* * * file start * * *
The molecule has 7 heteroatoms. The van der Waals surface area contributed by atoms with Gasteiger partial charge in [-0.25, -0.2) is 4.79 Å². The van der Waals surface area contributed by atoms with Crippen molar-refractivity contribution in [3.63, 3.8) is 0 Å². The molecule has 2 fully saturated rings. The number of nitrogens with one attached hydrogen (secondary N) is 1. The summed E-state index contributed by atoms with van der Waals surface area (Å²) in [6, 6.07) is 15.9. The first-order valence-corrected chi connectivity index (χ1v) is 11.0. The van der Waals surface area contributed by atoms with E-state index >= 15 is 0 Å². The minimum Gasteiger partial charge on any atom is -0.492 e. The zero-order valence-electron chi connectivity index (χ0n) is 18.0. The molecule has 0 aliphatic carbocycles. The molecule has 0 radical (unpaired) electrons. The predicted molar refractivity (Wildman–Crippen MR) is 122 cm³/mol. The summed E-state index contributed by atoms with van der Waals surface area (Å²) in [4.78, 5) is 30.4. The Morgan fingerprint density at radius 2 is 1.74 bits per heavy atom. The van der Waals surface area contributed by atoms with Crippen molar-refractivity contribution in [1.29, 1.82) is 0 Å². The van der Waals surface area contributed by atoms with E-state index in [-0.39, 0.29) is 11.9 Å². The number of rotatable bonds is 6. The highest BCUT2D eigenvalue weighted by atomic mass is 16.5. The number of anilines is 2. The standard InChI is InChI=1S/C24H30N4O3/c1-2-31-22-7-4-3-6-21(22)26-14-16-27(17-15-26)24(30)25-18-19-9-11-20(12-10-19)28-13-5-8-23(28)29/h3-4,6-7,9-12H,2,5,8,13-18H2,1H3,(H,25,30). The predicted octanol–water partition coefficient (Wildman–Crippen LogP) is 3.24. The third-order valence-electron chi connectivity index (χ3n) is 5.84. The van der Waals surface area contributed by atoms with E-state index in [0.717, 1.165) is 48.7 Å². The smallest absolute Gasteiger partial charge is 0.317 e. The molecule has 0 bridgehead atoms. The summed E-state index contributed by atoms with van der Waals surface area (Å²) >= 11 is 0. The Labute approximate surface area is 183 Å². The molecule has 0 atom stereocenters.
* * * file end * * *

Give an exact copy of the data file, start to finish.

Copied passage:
The molecule has 7 heteroatoms. The van der Waals surface area contributed by atoms with Gasteiger partial charge in [-0.25, -0.2) is 4.79 Å². The van der Waals surface area contributed by atoms with Crippen molar-refractivity contribution in [3.63, 3.8) is 0 Å². The molecule has 2 fully saturated rings. The number of nitrogens with one attached hydrogen (secondary N) is 1. The summed E-state index contributed by atoms with van der Waals surface area (Å²) in [6, 6.07) is 15.9. The first-order valence-corrected chi connectivity index (χ1v) is 11.0. The van der Waals surface area contributed by atoms with E-state index >= 15 is 0 Å². The minimum Gasteiger partial charge on any atom is -0.492 e. The zero-order valence-electron chi connectivity index (χ0n) is 18.0. The molecule has 0 aliphatic carbocycles. The molecule has 0 radical (unpaired) electrons. The predicted molar refractivity (Wildman–Crippen MR) is 122 cm³/mol. The summed E-state index contributed by atoms with van der Waals surface area (Å²) in [4.78, 5) is 30.4. The Morgan fingerprint density at radius 2 is 1.74 bits per heavy atom. The van der Waals surface area contributed by atoms with Crippen molar-refractivity contribution in [1.29, 1.82) is 0 Å². The van der Waals surface area contributed by atoms with E-state index in [-0.39, 0.29) is 11.9 Å². The number of rotatable bonds is 6. The highest BCUT2D eigenvalue weighted by atomic mass is 16.5. The number of anilines is 2. The standard InChI is InChI=1S/C24H30N4O3/c1-2-31-22-7-4-3-6-21(22)26-14-16-27(17-15-26)24(30)25-18-19-9-11-20(12-10-19)28-13-5-8-23(28)29/h3-4,6-7,9-12H,2,5,8,13-18H2,1H3,(H,25,30). The predicted octanol–water partition coefficient (Wildman–Crippen LogP) is 3.24. The third-order valence-electron chi connectivity index (χ3n) is 5.84. The van der Waals surface area contributed by atoms with E-state index in [0.717, 1.165) is 48.7 Å². The smallest absolute Gasteiger partial charge is 0.317 e. The molecule has 0 bridgehead atoms. The summed E-state index contributed by atoms with van der Waals surface area (Å²) >= 11 is 0. The Labute approximate surface area is 183 Å². The molecule has 0 atom stereocenters.